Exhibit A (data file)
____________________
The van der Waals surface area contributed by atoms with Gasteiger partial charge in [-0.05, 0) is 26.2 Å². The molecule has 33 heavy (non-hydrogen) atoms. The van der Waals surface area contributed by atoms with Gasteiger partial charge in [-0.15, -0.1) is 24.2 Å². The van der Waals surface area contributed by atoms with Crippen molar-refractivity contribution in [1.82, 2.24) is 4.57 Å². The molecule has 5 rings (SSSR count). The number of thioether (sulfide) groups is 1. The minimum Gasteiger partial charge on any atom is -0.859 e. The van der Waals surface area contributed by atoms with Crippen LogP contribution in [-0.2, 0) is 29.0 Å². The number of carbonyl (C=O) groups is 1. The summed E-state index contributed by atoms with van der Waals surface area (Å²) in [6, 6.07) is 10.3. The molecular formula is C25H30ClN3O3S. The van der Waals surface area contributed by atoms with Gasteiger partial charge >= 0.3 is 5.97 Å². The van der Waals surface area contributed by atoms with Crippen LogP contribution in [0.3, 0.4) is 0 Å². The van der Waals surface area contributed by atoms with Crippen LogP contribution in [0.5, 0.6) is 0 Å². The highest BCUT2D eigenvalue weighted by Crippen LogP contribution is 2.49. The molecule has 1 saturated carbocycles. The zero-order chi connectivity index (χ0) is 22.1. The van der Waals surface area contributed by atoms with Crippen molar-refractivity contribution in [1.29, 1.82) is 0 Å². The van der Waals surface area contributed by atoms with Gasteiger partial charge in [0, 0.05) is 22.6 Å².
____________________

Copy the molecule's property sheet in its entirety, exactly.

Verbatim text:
The van der Waals surface area contributed by atoms with Gasteiger partial charge in [-0.05, 0) is 26.2 Å². The molecule has 33 heavy (non-hydrogen) atoms. The van der Waals surface area contributed by atoms with Gasteiger partial charge in [-0.15, -0.1) is 24.2 Å². The van der Waals surface area contributed by atoms with Crippen molar-refractivity contribution in [1.82, 2.24) is 4.57 Å². The molecule has 5 rings (SSSR count). The number of thioether (sulfide) groups is 1. The minimum Gasteiger partial charge on any atom is -0.859 e. The van der Waals surface area contributed by atoms with Crippen LogP contribution in [-0.2, 0) is 29.0 Å². The number of carbonyl (C=O) groups is 1. The summed E-state index contributed by atoms with van der Waals surface area (Å²) in [6, 6.07) is 10.3. The molecular formula is C25H30ClN3O3S. The van der Waals surface area contributed by atoms with Gasteiger partial charge >= 0.3 is 5.97 Å². The van der Waals surface area contributed by atoms with Crippen LogP contribution in [0.3, 0.4) is 0 Å². The van der Waals surface area contributed by atoms with Crippen LogP contribution in [0.5, 0.6) is 0 Å². The highest BCUT2D eigenvalue weighted by Crippen LogP contribution is 2.49. The molecule has 1 saturated carbocycles. The zero-order chi connectivity index (χ0) is 22.1. The van der Waals surface area contributed by atoms with Crippen molar-refractivity contribution in [1.29, 1.82) is 0 Å². The van der Waals surface area contributed by atoms with Gasteiger partial charge in [0, 0.05) is 22.6 Å².